FULL FIGURED WOMEN – CELEBRATING CURVES
Only in the warped world of fashion could a full figured woman have been considered too large. Many women are happy to be models for a more realistic portrayal of women in the fashion media, celebrating their curves.
Train your eye to choose clothing that flatters your individual shape, not an idealized form. Get to know your body and its unique measurements. When you learn to balance your proportions and accentuate your assets, you will achieve effortless style and will have the ability to look as good as any fashion magazine model.
The picture in question, of any curvy, full figured, thick, or plus sized woman illustrating a story about body confidence, has generated a lot of the plus sized women to start their blogs online, attracting thousands on each blog of other full figured women to embrace themselves. Pretty much every picture in a magazine or ad is airbrushed, especially those of the petite size. A lot of smoke and mirrors are involved in making women look plus 0 to 6.
Some magazines announced they will no longer feature celebrities or models on its cover after a survey of readers suggested they preferred ‘real women’. The designers are going to have to take notice. After all, curvy women have money, too, and would want to wear fashionable clothes. Full Figure Fashion Week in New York City has been in full swing for five years now. Produced by former plus size model Gwendolyn DeVoe is a celebration of fashion-forward designs for women size 12 and up. FFW is starting to gain some speed and recognition–as it should, since two-thirds of U.S. adults are overweight or obese. And beyond health concerns (which there are many), the data proves that there are a whole lot more curves to cover.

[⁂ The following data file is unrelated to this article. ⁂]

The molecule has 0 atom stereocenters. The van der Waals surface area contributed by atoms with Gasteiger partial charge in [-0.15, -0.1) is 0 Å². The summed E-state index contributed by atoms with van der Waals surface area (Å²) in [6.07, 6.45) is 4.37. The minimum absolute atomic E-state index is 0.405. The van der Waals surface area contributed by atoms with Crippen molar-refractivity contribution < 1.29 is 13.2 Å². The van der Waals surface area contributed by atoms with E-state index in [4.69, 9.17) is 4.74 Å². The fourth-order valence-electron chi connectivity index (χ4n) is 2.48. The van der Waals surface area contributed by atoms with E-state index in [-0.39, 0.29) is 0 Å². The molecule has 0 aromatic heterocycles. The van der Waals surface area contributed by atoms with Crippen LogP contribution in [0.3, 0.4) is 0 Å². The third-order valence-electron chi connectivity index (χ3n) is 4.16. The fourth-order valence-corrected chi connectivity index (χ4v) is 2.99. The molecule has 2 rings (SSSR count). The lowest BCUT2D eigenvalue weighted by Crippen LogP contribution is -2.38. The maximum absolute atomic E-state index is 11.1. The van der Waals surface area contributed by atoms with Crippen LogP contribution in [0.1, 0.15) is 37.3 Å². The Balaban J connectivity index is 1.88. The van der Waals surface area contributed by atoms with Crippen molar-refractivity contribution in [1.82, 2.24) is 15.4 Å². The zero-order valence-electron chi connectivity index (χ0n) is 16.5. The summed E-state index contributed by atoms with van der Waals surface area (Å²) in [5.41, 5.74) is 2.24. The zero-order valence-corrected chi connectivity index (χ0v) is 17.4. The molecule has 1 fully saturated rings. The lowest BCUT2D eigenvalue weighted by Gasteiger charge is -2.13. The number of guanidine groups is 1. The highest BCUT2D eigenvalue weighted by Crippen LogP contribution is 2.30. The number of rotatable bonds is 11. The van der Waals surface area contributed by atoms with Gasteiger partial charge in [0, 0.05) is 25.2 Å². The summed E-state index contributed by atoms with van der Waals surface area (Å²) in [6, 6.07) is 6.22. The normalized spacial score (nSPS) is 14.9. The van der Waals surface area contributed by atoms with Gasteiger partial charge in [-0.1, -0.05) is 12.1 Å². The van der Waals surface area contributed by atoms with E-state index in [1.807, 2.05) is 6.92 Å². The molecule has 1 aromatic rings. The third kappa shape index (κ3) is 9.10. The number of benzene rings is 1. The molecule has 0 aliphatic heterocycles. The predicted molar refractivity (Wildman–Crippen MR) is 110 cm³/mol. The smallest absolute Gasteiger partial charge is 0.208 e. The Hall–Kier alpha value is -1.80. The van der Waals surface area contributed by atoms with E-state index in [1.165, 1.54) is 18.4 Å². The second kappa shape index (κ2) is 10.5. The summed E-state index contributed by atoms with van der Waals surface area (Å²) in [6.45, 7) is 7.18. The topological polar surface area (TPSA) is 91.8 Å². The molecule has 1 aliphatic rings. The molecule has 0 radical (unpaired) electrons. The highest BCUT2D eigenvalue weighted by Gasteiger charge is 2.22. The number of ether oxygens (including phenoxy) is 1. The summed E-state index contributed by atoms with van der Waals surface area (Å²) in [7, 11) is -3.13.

Lizzie Miller’s picture which appeared in Glamour magazine showed her stretch marks and a roll of soft tummy flesh. This generated a global media frenzy and turned her into a supermodel, the British size 14 to 16. Ironically, it was the public reaction that helped Lizzie finally accepts her own body in all its curvy glory. It's crazy that fashion recognises only one body type. In the industry anything over size six is considered a plus-size.
Stars like Queen Latifah and Monique stepping out in style on the red carpet and owning their voluptuous figures will definitely push forward the cause.
Most models represented as plus size are between a US sizes 6-12; indicating models' sizes do not reflect the average consumer size. Anywhere over size 12, and it's unlikely you'll have a shot in the plus size industry.
Designers typically work in woman's size 8 when designing for the middle market, and in size 4 for the designer market. By grading – manipulating key measurements of the standard working size, including neckline to waist, shoulder to waist, cross-chest, front/back bust-line, waist, bicep, etc. Plus sizes require fundamental proportional adjustments to suit their wearers, and thus are not graded up or down from a size 4 or 8 but are patterned and even designed separately.
Seeing someone not airbrushed, with an average looking body, compared to all those stick-thin pictures of perfection is what the world is hungry to see in the fashion world, as well as clothes that fit their curvy bodies. Beauty should be celebrated in all its shapes, colour and race. For now and many years to come we continue to celebrate curves on display.